I've got a wheelset with XT hubs and A719 rims, it's indeed a very nice, bombproof touring wheelset. Your current rear dropout spacing is very likely 126mm, the modern XT hubs have an OLD of 135mm, so you'll need to cold set the frame to use them. I did exactly that on the bike I use that wheelset on (cold set from 126 to 135), just follow the instructions for cold setting on Sheldon's site. If you do this, I'd also have the dropouts re-aligned. But as for the canti's, I think that bike probably has crummy Dia Compe canti's, I'm not sure you can adjust them to work with the 700c rims (I've got some, and I couldn't). And unfortunately, the brake bosses aren't spaced for canti's that are more adjustable, at least if they are I don't which brakes they would be. One option is to ditch the canti's altogether and mount nutted centerpull brakes in the fender holes of the seatstay bridge and fork crown, you can usually find centerpulls with enough adjustment range to do it. It just depends on what you're willing to do-

Last edited by well biked; 10-22-07 at 10:17 PM.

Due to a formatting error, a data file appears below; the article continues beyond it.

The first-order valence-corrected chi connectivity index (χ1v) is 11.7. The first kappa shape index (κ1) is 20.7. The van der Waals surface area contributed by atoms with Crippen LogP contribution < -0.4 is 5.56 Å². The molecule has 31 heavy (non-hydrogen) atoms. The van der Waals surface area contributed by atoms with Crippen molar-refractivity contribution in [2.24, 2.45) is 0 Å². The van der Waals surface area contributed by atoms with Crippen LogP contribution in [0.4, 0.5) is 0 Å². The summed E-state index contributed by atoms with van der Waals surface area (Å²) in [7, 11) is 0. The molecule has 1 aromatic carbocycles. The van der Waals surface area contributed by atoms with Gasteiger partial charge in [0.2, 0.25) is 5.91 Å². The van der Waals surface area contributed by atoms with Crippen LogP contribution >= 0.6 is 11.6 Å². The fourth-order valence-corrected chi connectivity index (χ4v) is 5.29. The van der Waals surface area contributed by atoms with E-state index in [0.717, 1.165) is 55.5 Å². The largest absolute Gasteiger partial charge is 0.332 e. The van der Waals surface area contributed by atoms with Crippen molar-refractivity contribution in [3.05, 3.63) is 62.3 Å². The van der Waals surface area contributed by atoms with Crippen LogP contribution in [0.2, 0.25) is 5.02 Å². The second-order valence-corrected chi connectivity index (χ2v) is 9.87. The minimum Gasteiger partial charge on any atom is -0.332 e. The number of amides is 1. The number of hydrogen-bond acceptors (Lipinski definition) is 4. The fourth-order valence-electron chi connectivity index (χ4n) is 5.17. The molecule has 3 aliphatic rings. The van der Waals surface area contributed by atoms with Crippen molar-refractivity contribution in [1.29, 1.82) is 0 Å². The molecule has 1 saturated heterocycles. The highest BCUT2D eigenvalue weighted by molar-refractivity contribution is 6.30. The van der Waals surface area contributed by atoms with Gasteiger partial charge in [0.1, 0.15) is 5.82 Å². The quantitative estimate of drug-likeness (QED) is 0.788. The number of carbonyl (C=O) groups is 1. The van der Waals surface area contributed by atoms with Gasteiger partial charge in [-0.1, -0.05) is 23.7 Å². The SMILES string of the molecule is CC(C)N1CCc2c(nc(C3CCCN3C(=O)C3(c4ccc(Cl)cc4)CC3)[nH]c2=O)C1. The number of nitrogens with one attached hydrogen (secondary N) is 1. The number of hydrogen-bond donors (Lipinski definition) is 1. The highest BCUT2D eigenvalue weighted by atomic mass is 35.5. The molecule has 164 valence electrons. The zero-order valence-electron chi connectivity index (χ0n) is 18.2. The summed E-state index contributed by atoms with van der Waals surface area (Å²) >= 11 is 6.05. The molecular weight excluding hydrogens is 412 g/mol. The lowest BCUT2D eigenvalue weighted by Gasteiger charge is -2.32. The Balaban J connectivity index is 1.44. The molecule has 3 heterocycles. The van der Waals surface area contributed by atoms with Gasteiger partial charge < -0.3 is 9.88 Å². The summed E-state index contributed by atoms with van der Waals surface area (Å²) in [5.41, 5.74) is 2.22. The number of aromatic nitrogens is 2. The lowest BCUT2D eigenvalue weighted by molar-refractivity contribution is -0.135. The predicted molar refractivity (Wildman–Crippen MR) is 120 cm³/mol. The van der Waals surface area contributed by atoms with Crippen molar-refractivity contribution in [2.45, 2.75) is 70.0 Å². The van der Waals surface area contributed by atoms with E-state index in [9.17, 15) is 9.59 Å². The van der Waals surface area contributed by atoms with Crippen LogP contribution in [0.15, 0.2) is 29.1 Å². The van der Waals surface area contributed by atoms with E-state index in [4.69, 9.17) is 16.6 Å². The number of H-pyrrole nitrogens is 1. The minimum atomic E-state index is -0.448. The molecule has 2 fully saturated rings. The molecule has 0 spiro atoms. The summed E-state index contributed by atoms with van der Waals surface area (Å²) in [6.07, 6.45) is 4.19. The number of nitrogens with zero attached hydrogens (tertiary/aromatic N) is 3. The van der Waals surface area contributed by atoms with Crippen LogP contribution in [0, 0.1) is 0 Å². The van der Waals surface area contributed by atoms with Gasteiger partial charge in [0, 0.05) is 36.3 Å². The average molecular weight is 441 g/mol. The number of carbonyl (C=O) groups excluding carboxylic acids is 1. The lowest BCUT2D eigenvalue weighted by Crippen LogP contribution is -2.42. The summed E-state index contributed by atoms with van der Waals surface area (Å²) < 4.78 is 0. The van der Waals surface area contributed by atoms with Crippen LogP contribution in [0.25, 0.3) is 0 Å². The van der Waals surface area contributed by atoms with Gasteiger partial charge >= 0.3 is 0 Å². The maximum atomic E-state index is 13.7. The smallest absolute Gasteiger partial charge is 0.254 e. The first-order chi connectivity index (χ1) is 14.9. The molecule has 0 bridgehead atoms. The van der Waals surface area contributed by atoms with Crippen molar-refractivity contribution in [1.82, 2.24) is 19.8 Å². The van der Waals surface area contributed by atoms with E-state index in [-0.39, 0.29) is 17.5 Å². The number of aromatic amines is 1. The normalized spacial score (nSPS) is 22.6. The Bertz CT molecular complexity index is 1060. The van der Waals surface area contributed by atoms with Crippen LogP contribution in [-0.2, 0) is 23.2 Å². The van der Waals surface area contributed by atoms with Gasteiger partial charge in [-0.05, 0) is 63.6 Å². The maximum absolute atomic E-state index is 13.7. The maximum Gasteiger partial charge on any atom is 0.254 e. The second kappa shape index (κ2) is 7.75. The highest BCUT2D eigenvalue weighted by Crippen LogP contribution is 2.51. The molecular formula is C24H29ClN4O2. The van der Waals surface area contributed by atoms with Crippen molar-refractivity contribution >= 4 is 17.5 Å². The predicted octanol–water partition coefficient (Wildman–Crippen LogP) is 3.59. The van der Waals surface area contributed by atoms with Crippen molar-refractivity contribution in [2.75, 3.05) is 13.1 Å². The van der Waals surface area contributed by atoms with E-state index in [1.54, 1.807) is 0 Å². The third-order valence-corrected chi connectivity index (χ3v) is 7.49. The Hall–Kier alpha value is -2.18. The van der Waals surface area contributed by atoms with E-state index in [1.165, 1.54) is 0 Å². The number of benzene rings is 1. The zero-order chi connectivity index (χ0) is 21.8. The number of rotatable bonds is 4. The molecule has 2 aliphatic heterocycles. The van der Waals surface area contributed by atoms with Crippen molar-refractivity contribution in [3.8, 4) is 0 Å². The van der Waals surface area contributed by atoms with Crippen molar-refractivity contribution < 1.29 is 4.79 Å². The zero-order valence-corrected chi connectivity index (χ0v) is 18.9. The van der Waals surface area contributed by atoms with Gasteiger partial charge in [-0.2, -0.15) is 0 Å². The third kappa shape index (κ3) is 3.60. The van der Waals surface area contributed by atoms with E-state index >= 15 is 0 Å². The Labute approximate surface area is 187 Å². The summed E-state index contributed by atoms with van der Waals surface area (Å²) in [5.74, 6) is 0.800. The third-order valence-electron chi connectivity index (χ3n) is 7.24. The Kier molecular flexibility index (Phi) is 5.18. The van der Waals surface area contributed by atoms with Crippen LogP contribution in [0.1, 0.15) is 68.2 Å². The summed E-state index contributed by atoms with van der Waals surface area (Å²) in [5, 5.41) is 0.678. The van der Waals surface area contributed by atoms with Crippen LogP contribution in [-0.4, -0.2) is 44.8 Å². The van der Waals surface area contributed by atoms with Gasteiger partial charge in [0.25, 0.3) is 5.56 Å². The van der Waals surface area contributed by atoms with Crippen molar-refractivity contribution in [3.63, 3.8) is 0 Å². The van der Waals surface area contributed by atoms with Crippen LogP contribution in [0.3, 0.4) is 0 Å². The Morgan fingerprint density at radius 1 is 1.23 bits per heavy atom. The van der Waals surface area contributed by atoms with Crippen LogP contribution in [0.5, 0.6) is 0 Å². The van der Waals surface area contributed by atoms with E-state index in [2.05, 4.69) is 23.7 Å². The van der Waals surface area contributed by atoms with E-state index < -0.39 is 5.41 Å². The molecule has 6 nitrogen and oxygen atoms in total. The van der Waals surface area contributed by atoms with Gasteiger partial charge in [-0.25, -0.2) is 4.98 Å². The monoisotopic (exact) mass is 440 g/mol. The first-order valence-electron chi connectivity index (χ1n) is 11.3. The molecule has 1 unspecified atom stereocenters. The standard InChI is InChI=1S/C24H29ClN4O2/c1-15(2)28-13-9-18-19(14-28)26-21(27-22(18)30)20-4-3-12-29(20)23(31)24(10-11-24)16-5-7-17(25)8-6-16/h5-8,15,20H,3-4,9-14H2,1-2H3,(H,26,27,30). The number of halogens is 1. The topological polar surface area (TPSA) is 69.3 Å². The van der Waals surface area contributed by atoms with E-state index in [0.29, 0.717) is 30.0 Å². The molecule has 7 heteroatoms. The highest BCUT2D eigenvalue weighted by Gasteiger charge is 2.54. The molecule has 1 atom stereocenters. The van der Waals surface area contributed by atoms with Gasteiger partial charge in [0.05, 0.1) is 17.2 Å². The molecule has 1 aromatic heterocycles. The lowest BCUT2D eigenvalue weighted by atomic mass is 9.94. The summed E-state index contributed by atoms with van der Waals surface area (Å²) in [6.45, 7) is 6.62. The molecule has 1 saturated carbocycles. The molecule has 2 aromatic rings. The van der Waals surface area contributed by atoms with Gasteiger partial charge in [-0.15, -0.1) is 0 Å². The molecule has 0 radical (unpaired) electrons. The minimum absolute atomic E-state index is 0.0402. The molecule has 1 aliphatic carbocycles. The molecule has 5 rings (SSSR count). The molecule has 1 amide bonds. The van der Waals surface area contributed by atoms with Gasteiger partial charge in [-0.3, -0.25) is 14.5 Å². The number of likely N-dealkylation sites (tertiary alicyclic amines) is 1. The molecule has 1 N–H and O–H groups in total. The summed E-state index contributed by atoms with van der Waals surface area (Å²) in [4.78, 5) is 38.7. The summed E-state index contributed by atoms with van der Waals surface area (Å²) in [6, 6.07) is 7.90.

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Old 10-22-07, 11:56 PM   #7
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To go from 27" to 700c you'll need to be able to move your brake pads down 4mm. By down, I mean towards the hub.
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Old 10-23-07, 08:51 AM   #8
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I run Sun Tour friction barcons with a 9 speed casette & haven't had any problems. Best way to find out what your derailleur can handle is to try it, you may be surprised. Everyone told me my setup wouldn't work but it is a smooth shifting delight. Here are some pics of the bike.
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Old 10-23-07, 09:41 AM   #9
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The one question I would have would be the brakes... Does your passage have cantilever? If so, what brakes will you be using to give you the adjustability?

If you move to caliper brakes, that may help, but I don't know.

On my Voyageur, I am not setting up for loaded touring, but for fun rides, and I am building a 36 spoke rear wheel on a modern hub (for better axle support) on a 27" rim. I don't know if anyone is making 40 hole 27" rims still, but if you can find a 40 hole rim and hub, you can get the added strength of a freehub and retain the 40 spoke without the need to change brakes...